Thursday, December 28th, 2017
Speelman sworn in as new judge
Scheer retiring after more than 30 years
By William Kincaid
Kathryn Speelman, surrounded by relatives and with her hand upon her family Bibl. . .
CELINA - Outgoing Celina Municipal Court Judge James Scheer handed over the gavel to local attorney Kathryn Speelman on Wednesday afternoon.
Inside the courtroom on the second floor of city hall, Scheer, using his successor's family Bible, administered the oath of office to Speelman, who defeated rival George Moore in the Republican primary election before running unopposed in November's general election.
The long-entrenched Scheer, a Democrat who decided not to seek another six-year term after having held the judgeship for more than three decades, officiated the ceremony, attended by Speelman's family members. He said the event marked a new day and new direction for the court, which has countywide jurisdiction to adjudicate misdemeanors, hold arraignments on felony charges and hear civil complaints and small claims. Scheer had served since December 1985, according to the court.
"I'm so pleased that you asked me (to officiate the proceedings). You could have asked anybody," Scheer told Speelman, adding he was happy to oversee the transition of power. "I know I leave it in very capable hands so I can leave knowing that it's going to go real well."
He also pointed out that Speelman is "very fortunate to have inherited an excellent staff" with a good background and plenty of experience.
Prior to taking office, Speelman, wearing a judicial robe, told the newspaper she's ready to take over the role, having served as his acting judge for a year-and-a-half.
"I feel well prepared. I went to weeks of judges' training," she said. "I've been filling in here quite a bit for Judge Scheer as he's taken some of his vacation as he heads toward retirement."
She said she'll obviously continue to learn as time goes on and she undergoes additional training in Columbus.
"It's a fantastic bar association around here and everybody is so helpful and so patient," she said.
She described Scheer as a "fantastic person and a fantastic role model" from whom she learned much, most importantly, the importance of listening to people.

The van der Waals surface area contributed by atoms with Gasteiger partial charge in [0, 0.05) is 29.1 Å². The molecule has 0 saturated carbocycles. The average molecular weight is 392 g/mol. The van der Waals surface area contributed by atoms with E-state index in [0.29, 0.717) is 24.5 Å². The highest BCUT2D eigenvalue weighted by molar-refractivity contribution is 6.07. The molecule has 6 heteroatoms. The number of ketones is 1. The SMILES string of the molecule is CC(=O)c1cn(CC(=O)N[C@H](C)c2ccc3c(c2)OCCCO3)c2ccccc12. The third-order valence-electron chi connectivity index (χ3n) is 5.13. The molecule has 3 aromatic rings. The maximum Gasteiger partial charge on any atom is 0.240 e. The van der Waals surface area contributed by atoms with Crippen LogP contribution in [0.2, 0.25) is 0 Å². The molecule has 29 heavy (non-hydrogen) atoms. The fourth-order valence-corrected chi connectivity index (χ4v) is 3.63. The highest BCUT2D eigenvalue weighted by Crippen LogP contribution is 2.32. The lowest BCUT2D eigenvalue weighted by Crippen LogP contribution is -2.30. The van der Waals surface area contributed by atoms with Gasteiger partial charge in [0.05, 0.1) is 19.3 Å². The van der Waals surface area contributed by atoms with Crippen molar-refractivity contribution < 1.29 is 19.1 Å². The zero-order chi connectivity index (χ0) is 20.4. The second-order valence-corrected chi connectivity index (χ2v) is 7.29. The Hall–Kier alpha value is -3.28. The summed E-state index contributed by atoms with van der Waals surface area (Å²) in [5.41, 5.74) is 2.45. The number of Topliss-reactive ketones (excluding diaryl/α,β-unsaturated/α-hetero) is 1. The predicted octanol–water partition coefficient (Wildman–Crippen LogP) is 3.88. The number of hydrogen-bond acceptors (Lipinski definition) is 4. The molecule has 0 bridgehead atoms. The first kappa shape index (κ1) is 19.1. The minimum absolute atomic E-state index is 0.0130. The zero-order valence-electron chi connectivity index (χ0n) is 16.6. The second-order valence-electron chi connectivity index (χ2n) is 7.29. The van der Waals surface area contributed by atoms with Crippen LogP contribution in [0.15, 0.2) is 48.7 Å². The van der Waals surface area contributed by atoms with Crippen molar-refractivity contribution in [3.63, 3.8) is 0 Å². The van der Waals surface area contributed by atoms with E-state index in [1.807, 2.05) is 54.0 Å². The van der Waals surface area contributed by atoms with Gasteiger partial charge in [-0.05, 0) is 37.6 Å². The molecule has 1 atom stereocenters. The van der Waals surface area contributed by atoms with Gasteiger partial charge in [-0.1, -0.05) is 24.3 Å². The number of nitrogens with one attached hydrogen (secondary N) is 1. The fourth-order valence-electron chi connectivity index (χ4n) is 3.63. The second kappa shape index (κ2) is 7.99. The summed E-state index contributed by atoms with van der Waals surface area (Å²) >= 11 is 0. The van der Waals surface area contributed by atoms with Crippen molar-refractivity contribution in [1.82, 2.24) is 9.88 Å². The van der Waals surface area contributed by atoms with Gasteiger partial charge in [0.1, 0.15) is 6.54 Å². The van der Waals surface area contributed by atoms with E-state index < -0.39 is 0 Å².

"I mean, this might be the worst day of their life coming to court. Nobody wants to come to court," she said.
She said she obviously has a job to do and breaking the law has consequences.
"Yet to realize that we're all just people and we're human and everybody makes mistakes," she said, adding she hopes her rulings can help rehabilitate people so they don't appear before her again or end up in felony court across the street.
Speelman has already arranged to use video arraignments to reduce inmate transportation costs to and from the court and to protect the public, law enforcement personnel and inmates. Using the video technology, Speelman will inform suspects at the jail of the charges, the maximum penalty and their rights before having them enter an initial plea.
Speelman has stressed she will use the technology only for arraignments, not sentencings.
"The video, the camera, everything's ready to go. All the technology's in place, out at the jail and here at the court," she said. "We were able to do it very cost-consciously."
The county jail had already been set up for the video arraignments, she noted.
"I think it's going to work out quite well. We've tested it a couple of times already just in a practice run with the jail, and it's been working fantastic," she said.
Speelman resides with her family in Maria Stein. She received a degree in marketing and financing from The Ohio State University.
She said she worked several years before going back to law school. Working full time during the day while taking night classes, Speelman earned her law degree from the University of Toledo, graduating cum laude, she said.
She's leaving behind a law practice that she's built over two decades to serve Mercer County resdients.
Asked earlier this year about her judicial philosophy and temperament, Speelman had said she holds very traditional, conservative beliefs.
"I feel I'm very calm. I can listen to both sides," she had said. "I'm very respectful to anybody who appears before the court. Regardless of why they're there, they're all entitled to be respected, and I will be impartial."
Speelman believes the role of judge is both to sentence lawbreakers and help steer offenders toward a path of correction. But disposition ultimately depends on the person standing in front of the judge, she had said.
"If it's a first-time offense and it's a minor offense, I'm not against rehabilitation. I don't want to ruin somebody's career over something that might be totally out of character for them," she had said. "Everybody can make a mistake, but if they learn from it - and they're not back before the court - they should have that chance to have their case either diverted or to be rehabilitated."
On the other hand, the consequences for repeat offenders "would certainly be different," she had pointed out.
"If they're regularly before the court, the sentence needs to be harsher each time so that you're sending the message,"she had said.
Sentencing also depends upon the case's circumstances, she had said.
"If they're there for an addiction or a mental-health problem, that would be treated differently than somebody who has a total disregard for the law," Speelman had noted.